‘Permanent’ Custody Of Children Can’t Be Ordered In Proceedings Under Domestic Violence Act
Sham Kumbhakarna vs Sau Yogita and anr
Bombay HC, Aurangabad Bench
CRIMINAL REVISION APPLICATION NO.133 OF 2014
About/from the judgment:
‘It is only when an application for protection order or for any other relief under this Act is pending, at any stage of hearing of such application, the aggrieved person has been given right to seek temporary custody of the child or children.’
The High Court held that no ‘permanent custody’ orders can be made in proceedings under the Protection of Women from Domestic Violence Act, 2005.
The issue before the high court was whether the words “temporary custody” used in Section 21 of the Act, would refer to grant of custody of the children during pendency of the application filed under Section 12 of the Act or whether it could be granted permanently covering the period after disposal of that application as well.
The court, referring to the provisions of the Domestic Violence Act, observed that the custody of children under Section 21 of the Act is temporary and the order for custody can be passed during the pendency of the application under Section 12 of the Act before the magistrate.
“The learned Additional Sessions Judge has interpreted the expression “at any stage of hearing” to mean and include even the stage when the application is decided finally. According to him, the expression, “at any stage of hearing” cannot be given restricted meaning to limit it “during pendency of the application” and the Magistrate can grant temporary custody of child or children to the aggrieved person while deciding the main application,” the bench observed.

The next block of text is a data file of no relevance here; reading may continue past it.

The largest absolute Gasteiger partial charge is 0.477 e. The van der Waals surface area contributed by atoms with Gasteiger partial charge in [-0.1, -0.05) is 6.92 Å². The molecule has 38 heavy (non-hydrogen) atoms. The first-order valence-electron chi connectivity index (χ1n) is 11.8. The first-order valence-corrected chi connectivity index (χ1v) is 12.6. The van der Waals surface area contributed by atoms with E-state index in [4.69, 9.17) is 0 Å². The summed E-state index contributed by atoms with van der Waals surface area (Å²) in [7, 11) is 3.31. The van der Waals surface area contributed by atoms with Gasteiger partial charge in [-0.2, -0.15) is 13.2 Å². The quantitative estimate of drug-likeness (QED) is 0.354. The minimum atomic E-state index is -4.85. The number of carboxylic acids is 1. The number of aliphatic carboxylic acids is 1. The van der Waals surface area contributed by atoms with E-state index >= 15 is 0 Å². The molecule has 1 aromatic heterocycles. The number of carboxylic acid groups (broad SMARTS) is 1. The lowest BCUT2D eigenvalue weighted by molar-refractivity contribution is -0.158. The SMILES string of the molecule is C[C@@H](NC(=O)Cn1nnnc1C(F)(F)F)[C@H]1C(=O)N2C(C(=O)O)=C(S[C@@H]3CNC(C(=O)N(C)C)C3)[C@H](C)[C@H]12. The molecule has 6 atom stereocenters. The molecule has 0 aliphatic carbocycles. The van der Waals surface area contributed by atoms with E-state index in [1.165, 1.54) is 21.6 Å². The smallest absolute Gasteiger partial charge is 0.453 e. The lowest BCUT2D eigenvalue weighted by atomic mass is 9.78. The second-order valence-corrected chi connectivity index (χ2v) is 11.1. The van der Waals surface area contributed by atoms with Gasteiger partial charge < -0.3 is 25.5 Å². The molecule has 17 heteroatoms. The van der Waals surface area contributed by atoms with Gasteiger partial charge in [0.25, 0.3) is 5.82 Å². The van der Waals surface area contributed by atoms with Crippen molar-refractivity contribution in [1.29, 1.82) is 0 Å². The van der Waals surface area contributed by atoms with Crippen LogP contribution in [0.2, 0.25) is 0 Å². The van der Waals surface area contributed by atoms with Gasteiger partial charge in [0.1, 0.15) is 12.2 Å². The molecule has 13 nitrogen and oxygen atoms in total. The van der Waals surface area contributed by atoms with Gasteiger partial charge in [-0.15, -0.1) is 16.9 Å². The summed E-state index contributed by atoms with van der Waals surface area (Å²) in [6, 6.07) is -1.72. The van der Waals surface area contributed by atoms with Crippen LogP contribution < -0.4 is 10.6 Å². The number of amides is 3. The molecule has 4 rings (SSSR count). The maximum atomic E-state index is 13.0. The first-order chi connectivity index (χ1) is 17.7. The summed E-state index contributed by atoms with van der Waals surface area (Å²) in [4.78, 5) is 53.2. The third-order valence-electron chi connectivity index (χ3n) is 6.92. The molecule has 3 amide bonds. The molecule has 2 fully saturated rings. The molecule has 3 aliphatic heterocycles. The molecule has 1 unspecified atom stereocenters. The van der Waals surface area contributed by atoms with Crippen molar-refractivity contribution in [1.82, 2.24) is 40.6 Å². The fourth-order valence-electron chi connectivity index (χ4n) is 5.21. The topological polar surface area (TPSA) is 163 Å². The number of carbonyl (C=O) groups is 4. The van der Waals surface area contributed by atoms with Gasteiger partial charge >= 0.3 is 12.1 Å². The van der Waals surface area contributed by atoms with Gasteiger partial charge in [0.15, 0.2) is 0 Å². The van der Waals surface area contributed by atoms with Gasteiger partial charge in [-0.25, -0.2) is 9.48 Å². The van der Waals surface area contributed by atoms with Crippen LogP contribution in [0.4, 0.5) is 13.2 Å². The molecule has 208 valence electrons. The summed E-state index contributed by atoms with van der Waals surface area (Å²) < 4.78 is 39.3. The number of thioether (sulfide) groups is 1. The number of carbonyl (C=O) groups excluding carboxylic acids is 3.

“In order to understand the intention of the Legislature in using the phrase “at any stage of hearing of the application for protection order or for any relief under this Act”, it would be useful to refer to Sections 19 and 20 of the Act relating to “Residence orders” and “Monetary reliefs” respectively, which commence with the expression, “While disposing of an application…..”, the Magistrate may pass such orders. As such, the Legislature has thoughtfully and consciously used different expressions in Sections 19 and 20 on one hand and in Section 21 on the other. Therefore, the expression “at any stage of hearing” used in Section 21 cannot be interpreted to mean “While disposing of an application…” as has been used in Sections 19 and 20 of the Act. The language used in Section 21 is clear and unambiguous. There is no reason to take resort to purposive and liberal interpretation of the expression used in Section 21 to extend the “interim stage” to “final” one as has been done by the learned Additional Sessions Judge,” the court said.
The court also observed that relief in respect of permanent arrangement for custody of child or children, which would have force even after disposal of the application for protection order or other reliefs, cannot be said to be contemplated by the Legislature, while framing Section 21 of the Act.
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